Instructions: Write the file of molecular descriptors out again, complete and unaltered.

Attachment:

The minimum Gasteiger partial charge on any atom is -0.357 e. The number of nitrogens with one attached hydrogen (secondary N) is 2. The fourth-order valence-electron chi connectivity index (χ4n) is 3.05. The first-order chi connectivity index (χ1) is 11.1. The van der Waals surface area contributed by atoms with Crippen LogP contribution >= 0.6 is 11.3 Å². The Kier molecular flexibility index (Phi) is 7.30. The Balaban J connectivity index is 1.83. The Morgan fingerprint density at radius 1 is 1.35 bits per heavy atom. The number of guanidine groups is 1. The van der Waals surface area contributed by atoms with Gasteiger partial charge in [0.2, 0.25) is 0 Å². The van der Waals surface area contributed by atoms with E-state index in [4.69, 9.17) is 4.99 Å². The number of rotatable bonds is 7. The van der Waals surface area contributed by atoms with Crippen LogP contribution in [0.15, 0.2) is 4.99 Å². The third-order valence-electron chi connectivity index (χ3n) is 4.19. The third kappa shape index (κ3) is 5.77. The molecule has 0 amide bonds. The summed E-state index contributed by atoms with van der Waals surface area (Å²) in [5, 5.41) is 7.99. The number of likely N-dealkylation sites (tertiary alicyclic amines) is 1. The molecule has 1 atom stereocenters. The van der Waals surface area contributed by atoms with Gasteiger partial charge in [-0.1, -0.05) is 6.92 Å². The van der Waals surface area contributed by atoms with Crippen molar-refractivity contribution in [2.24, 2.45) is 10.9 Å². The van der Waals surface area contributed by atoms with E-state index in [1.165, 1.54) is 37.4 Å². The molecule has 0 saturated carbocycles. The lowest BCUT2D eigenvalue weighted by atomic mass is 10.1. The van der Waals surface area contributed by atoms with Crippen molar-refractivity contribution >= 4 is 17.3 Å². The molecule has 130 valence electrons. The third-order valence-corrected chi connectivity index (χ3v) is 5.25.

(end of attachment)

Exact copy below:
The minimum Gasteiger partial charge on any atom is -0.357 e. The number of nitrogens with one attached hydrogen (secondary N) is 2. The fourth-order valence-electron chi connectivity index (χ4n) is 3.05. The first-order chi connectivity index (χ1) is 11.1. The van der Waals surface area contributed by atoms with Crippen LogP contribution >= 0.6 is 11.3 Å². The Kier molecular flexibility index (Phi) is 7.30. The Balaban J connectivity index is 1.83. The Morgan fingerprint density at radius 1 is 1.35 bits per heavy atom. The number of guanidine groups is 1. The van der Waals surface area contributed by atoms with Gasteiger partial charge in [0.2, 0.25) is 0 Å². The van der Waals surface area contributed by atoms with E-state index in [4.69, 9.17) is 4.99 Å². The number of rotatable bonds is 7. The van der Waals surface area contributed by atoms with Crippen LogP contribution in [0.15, 0.2) is 4.99 Å². The third-order valence-electron chi connectivity index (χ3n) is 4.19. The third kappa shape index (κ3) is 5.77. The molecule has 0 amide bonds. The summed E-state index contributed by atoms with van der Waals surface area (Å²) in [5, 5.41) is 7.99. The number of likely N-dealkylation sites (tertiary alicyclic amines) is 1. The molecule has 1 atom stereocenters. The van der Waals surface area contributed by atoms with Gasteiger partial charge in [-0.1, -0.05) is 6.92 Å². The van der Waals surface area contributed by atoms with Crippen molar-refractivity contribution in [2.24, 2.45) is 10.9 Å². The van der Waals surface area contributed by atoms with E-state index in [1.165, 1.54) is 37.4 Å². The molecule has 0 saturated carbocycles. The lowest BCUT2D eigenvalue weighted by atomic mass is 10.1. The van der Waals surface area contributed by atoms with Crippen molar-refractivity contribution >= 4 is 17.3 Å². The molecule has 130 valence electrons. The third-order valence-corrected chi connectivity index (χ3v) is 5.25.